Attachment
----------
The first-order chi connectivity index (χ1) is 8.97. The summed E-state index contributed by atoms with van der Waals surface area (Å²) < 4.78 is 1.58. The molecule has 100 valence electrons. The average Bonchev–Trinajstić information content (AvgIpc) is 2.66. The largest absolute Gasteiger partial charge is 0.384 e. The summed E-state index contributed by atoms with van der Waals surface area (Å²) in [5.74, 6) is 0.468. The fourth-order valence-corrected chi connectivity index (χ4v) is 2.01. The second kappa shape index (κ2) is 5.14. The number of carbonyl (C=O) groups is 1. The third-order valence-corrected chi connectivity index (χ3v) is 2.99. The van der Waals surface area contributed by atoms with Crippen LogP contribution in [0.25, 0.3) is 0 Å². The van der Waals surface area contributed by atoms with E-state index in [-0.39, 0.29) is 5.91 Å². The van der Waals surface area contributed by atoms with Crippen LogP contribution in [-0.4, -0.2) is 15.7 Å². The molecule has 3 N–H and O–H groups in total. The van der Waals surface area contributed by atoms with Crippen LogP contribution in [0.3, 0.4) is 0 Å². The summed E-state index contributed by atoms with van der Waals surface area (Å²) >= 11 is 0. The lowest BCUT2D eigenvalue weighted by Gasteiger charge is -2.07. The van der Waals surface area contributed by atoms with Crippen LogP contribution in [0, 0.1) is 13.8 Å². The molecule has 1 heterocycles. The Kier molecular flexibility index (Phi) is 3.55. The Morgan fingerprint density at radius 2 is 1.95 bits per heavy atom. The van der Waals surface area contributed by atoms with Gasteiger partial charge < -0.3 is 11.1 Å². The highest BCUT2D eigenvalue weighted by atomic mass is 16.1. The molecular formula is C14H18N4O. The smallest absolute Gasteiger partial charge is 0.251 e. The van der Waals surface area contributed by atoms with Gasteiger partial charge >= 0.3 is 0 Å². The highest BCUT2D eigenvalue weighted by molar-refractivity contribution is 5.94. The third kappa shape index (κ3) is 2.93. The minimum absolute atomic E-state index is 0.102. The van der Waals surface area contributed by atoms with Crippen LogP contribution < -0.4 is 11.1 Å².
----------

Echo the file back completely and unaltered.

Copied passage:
The first-order chi connectivity index (χ1) is 8.97. The summed E-state index contributed by atoms with van der Waals surface area (Å²) < 4.78 is 1.58. The molecule has 100 valence electrons. The average Bonchev–Trinajstić information content (AvgIpc) is 2.66. The largest absolute Gasteiger partial charge is 0.384 e. The summed E-state index contributed by atoms with van der Waals surface area (Å²) in [5.74, 6) is 0.468. The fourth-order valence-corrected chi connectivity index (χ4v) is 2.01. The second kappa shape index (κ2) is 5.14. The number of carbonyl (C=O) groups is 1. The third-order valence-corrected chi connectivity index (χ3v) is 2.99. The van der Waals surface area contributed by atoms with Crippen LogP contribution in [0.25, 0.3) is 0 Å². The van der Waals surface area contributed by atoms with E-state index in [-0.39, 0.29) is 5.91 Å². The van der Waals surface area contributed by atoms with Crippen LogP contribution in [-0.4, -0.2) is 15.7 Å². The molecule has 3 N–H and O–H groups in total. The van der Waals surface area contributed by atoms with Crippen LogP contribution in [0.3, 0.4) is 0 Å². The summed E-state index contributed by atoms with van der Waals surface area (Å²) >= 11 is 0. The lowest BCUT2D eigenvalue weighted by Gasteiger charge is -2.07. The van der Waals surface area contributed by atoms with Crippen LogP contribution in [0, 0.1) is 13.8 Å². The molecule has 1 heterocycles. The Kier molecular flexibility index (Phi) is 3.55. The Morgan fingerprint density at radius 2 is 1.95 bits per heavy atom. The van der Waals surface area contributed by atoms with Gasteiger partial charge < -0.3 is 11.1 Å². The highest BCUT2D eigenvalue weighted by atomic mass is 16.1. The molecular formula is C14H18N4O. The smallest absolute Gasteiger partial charge is 0.251 e. The van der Waals surface area contributed by atoms with Gasteiger partial charge >= 0.3 is 0 Å². The highest BCUT2D eigenvalue weighted by molar-refractivity contribution is 5.94. The third kappa shape index (κ3) is 2.93. The minimum absolute atomic E-state index is 0.102. The van der Waals surface area contributed by atoms with Crippen LogP contribution < -0.4 is 11.1 Å².